It was my Gore Reader that told me about how he planted 10 sweet corn plants into two 15 litre Hydro-flow containers and was able to harvest 4 or more cobs off each plant in half the time it would have taken in the garden.
Talking to the same gardener this week he told me that he had grown a hearting type lettuce in a 8.5 litre Hydro-flow pot and after it grew a nice big head he cut off the head and left the trunk in the container to remove later.
After a few days the trunk sprouted new foliage around the perimeter and now he has a ongoing supply of nice fresh lettuce leaves.
I know brassicas such as broccoli and cabbage will do that in open ground but did not realise the same with lettuce.
It is the continuous rich food diet that makes for prolific growth quickly, for instance my sweet corn seedlings I placed into the system just over a month ago are now 5 plus feet tall and starting to produce cobs while the male tassels are appearing. (They are in a plastic house with 6 plants in a 8.5 litre pot)
I have watermelon and rock melon plants flowering and doing well but have to hand pollinate.
Harvesting cucumbers every day and even the Telegraph cucumber plant I put in 6 weeks ago now have foot long fruit already.
This would have to be the most fascinating method of growing vegetable plants I have ever come upon and one thing about it is that with tomatoes there is no chance of having blossom end rot as long as the tanks are supplying solution.
So if you want to treat yourself for Christmas or someone you know then invest in a one pot or twin pot system which you can try and see how you like the system.
Later you can increase the number of trays and containers and you have a growing system that is going to give you years of pleasure. Once you have run a small system and seen the fantastic fast results, you will be hooked and want to increase the system.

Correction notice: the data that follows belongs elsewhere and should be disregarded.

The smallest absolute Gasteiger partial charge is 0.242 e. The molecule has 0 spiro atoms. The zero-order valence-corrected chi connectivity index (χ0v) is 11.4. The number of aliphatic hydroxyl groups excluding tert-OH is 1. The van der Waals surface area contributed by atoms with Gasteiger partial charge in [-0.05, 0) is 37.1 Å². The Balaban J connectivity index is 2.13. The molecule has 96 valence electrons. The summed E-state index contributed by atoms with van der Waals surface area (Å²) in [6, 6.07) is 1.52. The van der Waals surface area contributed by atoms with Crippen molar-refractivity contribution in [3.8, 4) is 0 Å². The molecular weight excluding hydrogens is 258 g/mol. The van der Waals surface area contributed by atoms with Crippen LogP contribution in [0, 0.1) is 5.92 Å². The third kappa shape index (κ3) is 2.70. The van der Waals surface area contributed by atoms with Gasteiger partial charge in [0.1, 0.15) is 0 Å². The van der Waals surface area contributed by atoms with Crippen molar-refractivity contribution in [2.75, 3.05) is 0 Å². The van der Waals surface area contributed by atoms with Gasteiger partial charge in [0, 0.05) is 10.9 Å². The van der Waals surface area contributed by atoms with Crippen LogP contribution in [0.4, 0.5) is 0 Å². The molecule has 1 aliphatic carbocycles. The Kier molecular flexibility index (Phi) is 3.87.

A tip about grapes: I just learnt this week from a reader, whom owns a vineyard, about 'Shaking Grapes'
It is very logical and I should have realised it previously.
When the grapes flower then set the fruit there is a little bit of flower debris left and as the fruit swell this rubbish can get trapped in between the fruit.
As it rots it can spread the rot to the healthy grapes and cause botrytis (rot). The old one bad apple in a barrel of apples rot problem.
So in a vineyard what they do is to have a machine come in and shake the vines to knock off the spent flower petals.
I was told to put one hand under a baby bunch of grapes and shake the bunch with the other hand and see how much stuff falls into your open hand. Yep that works.
So those with grape vines get out there and do a bit of vigorous shaking. I presume a moderate jet of hose water could do the same and wash away the bits that can cause rots later on.
This time of the year I normally take a break from writing the weekly articles so this will be the last one for 2018 and hopefully we can all meet up again later in January to continue the growing season.
As we have no plans to go anywhere other to the house we have just purchased in Marton where the Ammonium Sulphamate is going to come in handy to clean up the jungle of weeds and vegetation that has taken over under some great trees at the back of the section.
So I will be around to answer questions on the 0800 466464 phone number (or leave a message)
and look after any orders you may have.
My compliments of the Season (political response) but I prefer to Wish you an old fashioned (not politically allowed) Very Merry Christmas and wonderful New Year in your gardening and other pursuits.
PS. A quick thought for the New Year if you are dissatisfied with the way things have deteriorated over past few years and have less money to buy necessaries, now becoming relatively poorer than say 10 or 20 years ago; then maybe invest in a Yellow Vest to protest against the few immensely rich while more and more people are becoming poorer and homeless.
Wally Richards